Sword 1/72 Vought V-173 Flying Pancake
Being an old guy I read the Obituaries and Passages sections of my daily newspapers along with the news, editorials and comics. On Sunday, May 12, 1996, I read with interest that "Charles Horton Zimmerman, 88, an aerospace pioneer at NASA's Langley Research Center died May 5, 1996, at Hampton, Virginia." That's all it said. Well, if you dig av history, you'll know a bit about Mr. Zimmerman's "aerospace pioneering." You'll know, for one thing, that the concept and design of the airplane that is the subject of this review were his.
While employed by the NACA Zimmerman experimented on his own time and with his own funds with low aspect ratio* flying wings. Spurred by an informal 1933 intra-NACA competition for the design of a "safe" light plane, Zimmerman refined his ideas, focusing on that objective. His design won the competition. It featured large diameter, counter-rotating** propellers at the leading edge tips of a wing with an aspect ratio of about 1. The left hand prop rotated counter-clockwise, viewed from the rear, and the right hand prop rotated clockwise to "unscrew" the efficiency robbing vortices that spiral off the tips of any wing in forward motion. High-pressure air from under the wing spilling over the tips into the low pressure area above the wing creates these counter-rotating vortices, which spiral downstream in the wake of the wing. The tip vortices spiral clockwise at the left tip and counter-clockwise at the right tip. You will notice that Zimmerman's propellers counter-rotate in an opposite sense to the rotation of the wing tip vortices. Suppressing the wing tip vortices increases the efficiency of a wing. The "Winglets" that you see on the wingtips of modern jet airliners are a mechanically static means of partially achieving the same objective. In Zimmerman's design the wing tip vortices, in the process of being mitigated, also straighten out the prop wash of each propeller. Propeller placement and wing form thus produce three benefits: 1. A more efficient wing due to greatly diminished tip vortices, 2. A wing almost completely buried in straightened prop wash providing both lift and positive control at very low air speeds and very high angles of attack; and 3. More thrust from the near straight prop wash.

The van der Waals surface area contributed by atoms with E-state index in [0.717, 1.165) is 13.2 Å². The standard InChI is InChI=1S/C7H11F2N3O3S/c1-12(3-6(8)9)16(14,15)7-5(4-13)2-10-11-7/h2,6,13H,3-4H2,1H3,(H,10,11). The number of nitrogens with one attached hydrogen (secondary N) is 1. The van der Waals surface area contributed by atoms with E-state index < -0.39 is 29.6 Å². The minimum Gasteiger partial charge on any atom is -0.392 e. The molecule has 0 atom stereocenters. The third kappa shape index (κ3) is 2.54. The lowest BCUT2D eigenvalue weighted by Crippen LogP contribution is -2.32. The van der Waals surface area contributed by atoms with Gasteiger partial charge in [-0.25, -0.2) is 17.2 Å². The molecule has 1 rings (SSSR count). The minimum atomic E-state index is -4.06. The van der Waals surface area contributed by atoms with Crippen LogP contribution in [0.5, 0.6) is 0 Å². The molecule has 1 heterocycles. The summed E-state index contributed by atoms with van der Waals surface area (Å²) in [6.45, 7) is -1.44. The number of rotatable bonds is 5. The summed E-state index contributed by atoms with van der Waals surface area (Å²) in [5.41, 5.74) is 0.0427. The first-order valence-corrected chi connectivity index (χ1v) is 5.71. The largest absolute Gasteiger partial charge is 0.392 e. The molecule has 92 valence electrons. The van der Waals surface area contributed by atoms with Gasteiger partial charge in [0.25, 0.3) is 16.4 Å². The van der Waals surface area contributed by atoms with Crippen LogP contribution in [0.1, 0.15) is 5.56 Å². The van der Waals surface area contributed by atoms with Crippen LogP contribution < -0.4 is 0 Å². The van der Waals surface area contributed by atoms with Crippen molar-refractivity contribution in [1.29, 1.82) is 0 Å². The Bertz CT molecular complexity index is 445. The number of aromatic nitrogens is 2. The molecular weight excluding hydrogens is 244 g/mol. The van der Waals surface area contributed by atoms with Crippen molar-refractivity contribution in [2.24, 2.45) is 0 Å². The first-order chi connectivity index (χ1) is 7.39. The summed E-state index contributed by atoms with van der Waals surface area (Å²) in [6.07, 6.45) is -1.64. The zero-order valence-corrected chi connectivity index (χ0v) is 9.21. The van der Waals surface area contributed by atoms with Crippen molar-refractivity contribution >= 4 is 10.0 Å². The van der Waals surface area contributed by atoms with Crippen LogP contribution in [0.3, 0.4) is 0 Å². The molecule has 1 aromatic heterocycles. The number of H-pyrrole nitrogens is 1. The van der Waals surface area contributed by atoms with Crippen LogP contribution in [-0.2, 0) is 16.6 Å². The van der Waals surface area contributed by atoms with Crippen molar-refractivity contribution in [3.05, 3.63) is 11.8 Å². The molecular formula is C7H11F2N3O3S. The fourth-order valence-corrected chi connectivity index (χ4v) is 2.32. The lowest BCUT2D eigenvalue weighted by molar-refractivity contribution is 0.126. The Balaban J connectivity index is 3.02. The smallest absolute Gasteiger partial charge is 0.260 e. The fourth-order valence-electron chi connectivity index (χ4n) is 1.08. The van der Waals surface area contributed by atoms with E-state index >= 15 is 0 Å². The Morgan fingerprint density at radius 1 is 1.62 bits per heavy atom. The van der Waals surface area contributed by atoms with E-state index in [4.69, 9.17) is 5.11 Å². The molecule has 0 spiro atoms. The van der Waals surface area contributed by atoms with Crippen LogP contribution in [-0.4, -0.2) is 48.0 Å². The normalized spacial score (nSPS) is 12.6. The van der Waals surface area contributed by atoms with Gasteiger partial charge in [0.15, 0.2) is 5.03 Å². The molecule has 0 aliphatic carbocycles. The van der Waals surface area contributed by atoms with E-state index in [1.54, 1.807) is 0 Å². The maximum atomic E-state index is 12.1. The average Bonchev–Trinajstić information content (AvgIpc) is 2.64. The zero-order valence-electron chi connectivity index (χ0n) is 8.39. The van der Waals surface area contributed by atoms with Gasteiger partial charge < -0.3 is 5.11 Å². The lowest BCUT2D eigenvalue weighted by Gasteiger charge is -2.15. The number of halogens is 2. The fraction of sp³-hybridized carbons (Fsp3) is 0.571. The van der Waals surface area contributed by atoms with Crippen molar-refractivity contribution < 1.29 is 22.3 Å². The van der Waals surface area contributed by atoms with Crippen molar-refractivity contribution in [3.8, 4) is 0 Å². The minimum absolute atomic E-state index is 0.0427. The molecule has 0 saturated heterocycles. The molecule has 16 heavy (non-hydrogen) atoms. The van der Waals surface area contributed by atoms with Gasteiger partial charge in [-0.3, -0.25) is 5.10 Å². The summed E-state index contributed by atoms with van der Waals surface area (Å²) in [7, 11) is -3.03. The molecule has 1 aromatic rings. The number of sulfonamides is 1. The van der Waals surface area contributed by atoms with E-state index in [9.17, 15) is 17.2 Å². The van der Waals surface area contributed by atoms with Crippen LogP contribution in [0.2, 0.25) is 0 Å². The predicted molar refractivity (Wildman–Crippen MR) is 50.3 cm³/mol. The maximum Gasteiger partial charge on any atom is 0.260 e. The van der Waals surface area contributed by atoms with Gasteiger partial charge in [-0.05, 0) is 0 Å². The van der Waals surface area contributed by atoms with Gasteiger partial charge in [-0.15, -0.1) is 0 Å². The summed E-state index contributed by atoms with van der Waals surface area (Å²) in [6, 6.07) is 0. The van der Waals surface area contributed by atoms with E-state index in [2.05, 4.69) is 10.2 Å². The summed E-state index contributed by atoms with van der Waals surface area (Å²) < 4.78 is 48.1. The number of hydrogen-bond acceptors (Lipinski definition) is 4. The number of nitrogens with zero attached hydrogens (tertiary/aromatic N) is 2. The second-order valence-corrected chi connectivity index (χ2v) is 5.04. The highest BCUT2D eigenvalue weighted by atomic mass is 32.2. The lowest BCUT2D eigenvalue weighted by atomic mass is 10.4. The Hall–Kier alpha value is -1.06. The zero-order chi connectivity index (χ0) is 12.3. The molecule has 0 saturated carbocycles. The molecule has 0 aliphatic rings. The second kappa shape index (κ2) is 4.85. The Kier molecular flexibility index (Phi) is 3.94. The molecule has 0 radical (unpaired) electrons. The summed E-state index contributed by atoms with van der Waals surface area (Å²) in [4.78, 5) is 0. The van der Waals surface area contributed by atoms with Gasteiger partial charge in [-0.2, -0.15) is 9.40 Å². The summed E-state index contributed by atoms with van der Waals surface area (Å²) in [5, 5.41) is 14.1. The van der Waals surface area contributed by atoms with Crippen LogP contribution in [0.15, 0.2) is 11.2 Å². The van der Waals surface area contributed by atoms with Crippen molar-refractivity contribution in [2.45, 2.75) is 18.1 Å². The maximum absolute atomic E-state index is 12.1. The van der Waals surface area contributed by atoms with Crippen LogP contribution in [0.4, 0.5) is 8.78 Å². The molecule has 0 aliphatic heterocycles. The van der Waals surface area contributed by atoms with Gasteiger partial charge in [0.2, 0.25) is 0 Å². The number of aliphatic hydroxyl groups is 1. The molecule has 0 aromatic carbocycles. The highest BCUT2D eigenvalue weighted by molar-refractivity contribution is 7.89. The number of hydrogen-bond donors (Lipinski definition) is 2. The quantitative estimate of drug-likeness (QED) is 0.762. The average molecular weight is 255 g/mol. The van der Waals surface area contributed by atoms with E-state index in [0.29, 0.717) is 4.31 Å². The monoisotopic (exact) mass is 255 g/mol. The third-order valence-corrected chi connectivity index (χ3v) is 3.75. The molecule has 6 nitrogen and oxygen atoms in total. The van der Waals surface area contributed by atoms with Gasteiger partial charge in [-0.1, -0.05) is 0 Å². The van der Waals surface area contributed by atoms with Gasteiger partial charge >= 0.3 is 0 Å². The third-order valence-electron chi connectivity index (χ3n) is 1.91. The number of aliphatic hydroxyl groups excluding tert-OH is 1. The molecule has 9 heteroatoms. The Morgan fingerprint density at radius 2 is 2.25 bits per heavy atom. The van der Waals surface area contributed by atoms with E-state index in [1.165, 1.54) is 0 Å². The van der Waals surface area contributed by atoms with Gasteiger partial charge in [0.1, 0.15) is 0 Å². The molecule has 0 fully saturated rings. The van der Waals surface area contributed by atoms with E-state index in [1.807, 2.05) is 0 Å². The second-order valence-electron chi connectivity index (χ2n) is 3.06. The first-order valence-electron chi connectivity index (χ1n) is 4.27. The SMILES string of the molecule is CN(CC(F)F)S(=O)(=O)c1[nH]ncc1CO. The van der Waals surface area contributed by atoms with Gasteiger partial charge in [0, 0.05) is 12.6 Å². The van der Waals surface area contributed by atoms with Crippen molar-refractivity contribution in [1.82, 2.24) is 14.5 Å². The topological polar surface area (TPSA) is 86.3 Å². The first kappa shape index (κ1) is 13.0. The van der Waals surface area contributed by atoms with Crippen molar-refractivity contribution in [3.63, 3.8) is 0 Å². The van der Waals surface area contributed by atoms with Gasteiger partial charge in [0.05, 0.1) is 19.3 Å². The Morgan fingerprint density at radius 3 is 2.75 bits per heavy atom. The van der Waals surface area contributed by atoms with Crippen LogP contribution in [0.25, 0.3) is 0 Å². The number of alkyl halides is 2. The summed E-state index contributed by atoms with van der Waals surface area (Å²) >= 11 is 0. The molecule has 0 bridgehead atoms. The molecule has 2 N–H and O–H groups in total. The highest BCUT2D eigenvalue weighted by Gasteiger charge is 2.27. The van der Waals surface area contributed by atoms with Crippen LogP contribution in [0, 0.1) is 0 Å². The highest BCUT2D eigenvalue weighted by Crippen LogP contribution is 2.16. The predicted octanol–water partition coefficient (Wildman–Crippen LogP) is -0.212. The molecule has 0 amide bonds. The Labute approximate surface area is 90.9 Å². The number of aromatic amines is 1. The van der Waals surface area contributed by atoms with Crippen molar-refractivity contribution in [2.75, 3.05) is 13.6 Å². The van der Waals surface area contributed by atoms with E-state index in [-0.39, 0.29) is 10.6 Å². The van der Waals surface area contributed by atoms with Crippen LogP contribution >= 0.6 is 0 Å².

Zimmerman won the competition, but NACA considered the design too radical for acceptance by industry or the public. Two other designs from the competition were released to industry for development. Fred Weick's became the well-known Ercoupe and the other became the little known Stearman-Hammond Model Y-1 Safety Plane. Zimmerman continued work on his own with models to prove, and further refine, his concept.